For all of us teachers who have heard students continually gripe about how school is too hard, take heart! According to TIME, research by the Brookings Institution has found that students, despite regular parental outrage, do not have more homework than thirty years ago, undermining today's common imagery of the pupil with the overburdened backpack and hours of nightly homework. Sure, standardized testing may be out of control, but coursework is far from being too rigorous.
As a teacher, I think it's important for parents, students, and other teachers to know the real score when it comes to the work faced by our pupils. With so much focus on testing we often ignore the day-to-day curricula, making it easy to discount its importance. With so much focus on testing we can start to ignore the importance of note-taking and homework. We focus on teaching to the test more than developing students' self-discipline and ability to work independently and creatively.
Expecting students to do some homework or write papers at home and study at home is not unrealistic. Allowing students and parents to minimize the out-of-classroom obligations of students, particularly at the secondary level, sets them up for intense struggles in college and beyond. College professors and bosses will expect students and employees to be able to work on self-directed tasks and study, research, and innovate independently if need be. These skills are taught more through the completion of homework and at-home studying than in the classroom where peers and teachers can offer quick and easy assistance.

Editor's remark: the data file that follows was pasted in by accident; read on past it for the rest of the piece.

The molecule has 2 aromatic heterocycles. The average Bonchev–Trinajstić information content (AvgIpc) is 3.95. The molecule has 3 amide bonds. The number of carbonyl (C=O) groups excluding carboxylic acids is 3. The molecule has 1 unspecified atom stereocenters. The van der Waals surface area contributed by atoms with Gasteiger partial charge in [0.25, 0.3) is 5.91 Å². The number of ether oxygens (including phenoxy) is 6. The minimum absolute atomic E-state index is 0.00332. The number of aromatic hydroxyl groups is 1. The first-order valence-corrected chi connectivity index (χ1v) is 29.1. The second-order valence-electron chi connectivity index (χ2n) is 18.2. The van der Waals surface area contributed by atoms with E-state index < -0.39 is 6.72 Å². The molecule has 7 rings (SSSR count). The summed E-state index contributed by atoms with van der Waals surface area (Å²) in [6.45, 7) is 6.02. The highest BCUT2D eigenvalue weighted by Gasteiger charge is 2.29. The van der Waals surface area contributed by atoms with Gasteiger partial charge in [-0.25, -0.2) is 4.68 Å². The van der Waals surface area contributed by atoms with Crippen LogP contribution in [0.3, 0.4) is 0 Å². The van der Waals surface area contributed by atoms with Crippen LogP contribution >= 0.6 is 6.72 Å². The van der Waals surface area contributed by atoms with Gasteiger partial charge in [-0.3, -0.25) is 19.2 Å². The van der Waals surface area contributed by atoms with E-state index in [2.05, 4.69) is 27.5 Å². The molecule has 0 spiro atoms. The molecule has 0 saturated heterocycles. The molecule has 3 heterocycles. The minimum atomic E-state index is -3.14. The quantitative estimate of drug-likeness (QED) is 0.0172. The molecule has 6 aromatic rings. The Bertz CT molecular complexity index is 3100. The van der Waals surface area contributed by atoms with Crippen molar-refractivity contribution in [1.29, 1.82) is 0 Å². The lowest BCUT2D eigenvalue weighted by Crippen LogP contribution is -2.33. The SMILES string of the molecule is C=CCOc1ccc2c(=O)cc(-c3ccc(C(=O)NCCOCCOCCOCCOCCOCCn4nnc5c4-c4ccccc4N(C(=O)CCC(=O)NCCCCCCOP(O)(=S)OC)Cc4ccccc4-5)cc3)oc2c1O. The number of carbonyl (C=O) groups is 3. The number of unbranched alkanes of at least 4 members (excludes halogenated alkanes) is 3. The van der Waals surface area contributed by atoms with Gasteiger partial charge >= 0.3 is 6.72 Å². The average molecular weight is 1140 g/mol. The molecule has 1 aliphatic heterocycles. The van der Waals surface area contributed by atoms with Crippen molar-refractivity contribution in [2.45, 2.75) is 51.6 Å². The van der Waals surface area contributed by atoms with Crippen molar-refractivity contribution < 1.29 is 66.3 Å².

I do not assign homework in my Economics classes, including my Advanced Placement classes, but do require a fair amount of studying outside of the classroom for tests and quizzes. My students griped and moaned when I began to wean them off of comprehensive test reviews at the end of the first semester to prepare them for the AP tests in May, having grown overly accustomed to generous reviews where I spoon-fed them expected test answers. I told them that they needed to learn to study, really study, and not simply rely on test review sheets generated in class the day before the test.
Of course, they hit me with the complaint of how overburdened they were and how it was unreasonable to expect them to have to go through their notes to glean information. "Sorry, kids, but that's the college way," I said, regaling them with tales of my own college study experiences and those of acquaintances who had chosen not to study. I have yet to find a student whom I have overburdened with studying.
Despite students' whining, my fellow teachers and I have yet to see a teen who is truly overburdened with schoolwork. Though they talk an intense game, listening closer to their chit-chat reveals a truer story: Their evenings, even after their part-time jobs, are filled with Facebook, texting, Instagram, Twitter, Netflix, and television. If anything, these youth, and their parents, are simply highly motivated to craft woeful narratives of being worn down by the rigors of high school.
So, teachers, stand firm! Do not yield to their demands for leniency. If we want our pupils to be successful at the post-secondary level we need to force them to acquire those skills which are only achieved by performing self-directed work outside the classroom. In a word, homework.